Evolution of insect host plant utilization: the comma butterfly as a model organism

Project leader

Funding source

Swedish Research Council - Vetenskapsrådet (VR)

Project Details

Start date: 01/01/2009
End date: 31/12/2011
Funding: 2227000 SEK


Phytophagous insects make up a large proportion of all living organisms and are of key importance for many other groups of organisms as well. For this reason, insect host plant utilization is a major research area in evolutionary biology, but also in applied biology because of the great ecological and economical importance of such associations. The overall goals of the project are to illuminate how host plant utilization evolves, and to investigate if and how diversity in host use by phytophagous insects has contributed to the biodiversity of such species, and whether phenotypic plasticity has contributed to this process of diversification. Results from phylogenetic comparative studies during the previous grant period supported these ideas. Over the coming grant period I aim to focus more closely than previously on the comma butterfly (Polygonia c-album) as a model organism for the evolution of host plant range, but I combine approaches at several levels in the biological hierarchy: phylogenetic comparative studies, phylogeographic and population genetic studies, behavioural and life history plasticity studies at the level of the individual organism within the population context (including theoretical modelling) and a novel functional genomics approach. The latter aims to find the actual genes involved in host plant utilization by the comma butterfly, in order to eventually investigate the distribution of these genes in a phylogenetic context.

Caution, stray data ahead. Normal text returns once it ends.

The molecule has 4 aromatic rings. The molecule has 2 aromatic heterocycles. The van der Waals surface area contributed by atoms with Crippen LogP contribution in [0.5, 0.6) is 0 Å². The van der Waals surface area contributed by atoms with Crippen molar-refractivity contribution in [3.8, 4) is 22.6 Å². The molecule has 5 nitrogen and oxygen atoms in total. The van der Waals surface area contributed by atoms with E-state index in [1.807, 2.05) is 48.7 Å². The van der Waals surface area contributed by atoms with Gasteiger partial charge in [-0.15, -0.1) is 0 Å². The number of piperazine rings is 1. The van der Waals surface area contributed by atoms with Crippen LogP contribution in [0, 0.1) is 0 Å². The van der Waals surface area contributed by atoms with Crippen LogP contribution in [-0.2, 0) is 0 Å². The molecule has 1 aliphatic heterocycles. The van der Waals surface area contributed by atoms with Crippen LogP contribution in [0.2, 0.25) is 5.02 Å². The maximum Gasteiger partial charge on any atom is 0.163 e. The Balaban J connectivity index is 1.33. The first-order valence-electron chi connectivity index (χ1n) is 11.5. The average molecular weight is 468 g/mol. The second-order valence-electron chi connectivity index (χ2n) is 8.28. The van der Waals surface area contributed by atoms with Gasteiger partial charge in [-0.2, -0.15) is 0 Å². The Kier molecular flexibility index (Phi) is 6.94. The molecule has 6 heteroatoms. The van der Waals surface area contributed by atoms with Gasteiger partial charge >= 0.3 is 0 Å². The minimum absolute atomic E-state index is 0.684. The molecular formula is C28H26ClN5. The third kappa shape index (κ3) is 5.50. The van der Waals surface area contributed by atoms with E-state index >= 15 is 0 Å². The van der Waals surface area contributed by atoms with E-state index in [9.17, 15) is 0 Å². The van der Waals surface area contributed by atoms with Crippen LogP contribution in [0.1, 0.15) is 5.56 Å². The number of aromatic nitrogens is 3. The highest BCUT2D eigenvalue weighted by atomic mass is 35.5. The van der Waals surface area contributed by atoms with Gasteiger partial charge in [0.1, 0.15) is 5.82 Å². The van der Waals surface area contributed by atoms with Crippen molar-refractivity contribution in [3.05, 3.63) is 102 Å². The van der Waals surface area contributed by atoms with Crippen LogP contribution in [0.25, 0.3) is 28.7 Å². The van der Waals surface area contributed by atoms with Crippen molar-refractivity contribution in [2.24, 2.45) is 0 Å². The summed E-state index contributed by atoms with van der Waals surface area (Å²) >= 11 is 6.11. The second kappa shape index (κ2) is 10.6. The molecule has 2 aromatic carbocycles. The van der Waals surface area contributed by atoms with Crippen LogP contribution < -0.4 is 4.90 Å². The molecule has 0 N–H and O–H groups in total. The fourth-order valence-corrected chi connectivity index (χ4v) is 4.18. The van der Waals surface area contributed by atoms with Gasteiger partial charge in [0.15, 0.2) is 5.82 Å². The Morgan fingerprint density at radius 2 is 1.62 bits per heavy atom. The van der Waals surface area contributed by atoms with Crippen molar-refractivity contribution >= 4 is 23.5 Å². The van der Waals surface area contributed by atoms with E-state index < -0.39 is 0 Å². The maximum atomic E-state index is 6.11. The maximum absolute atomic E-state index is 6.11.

Last updated on 2017-24-03 at 12:38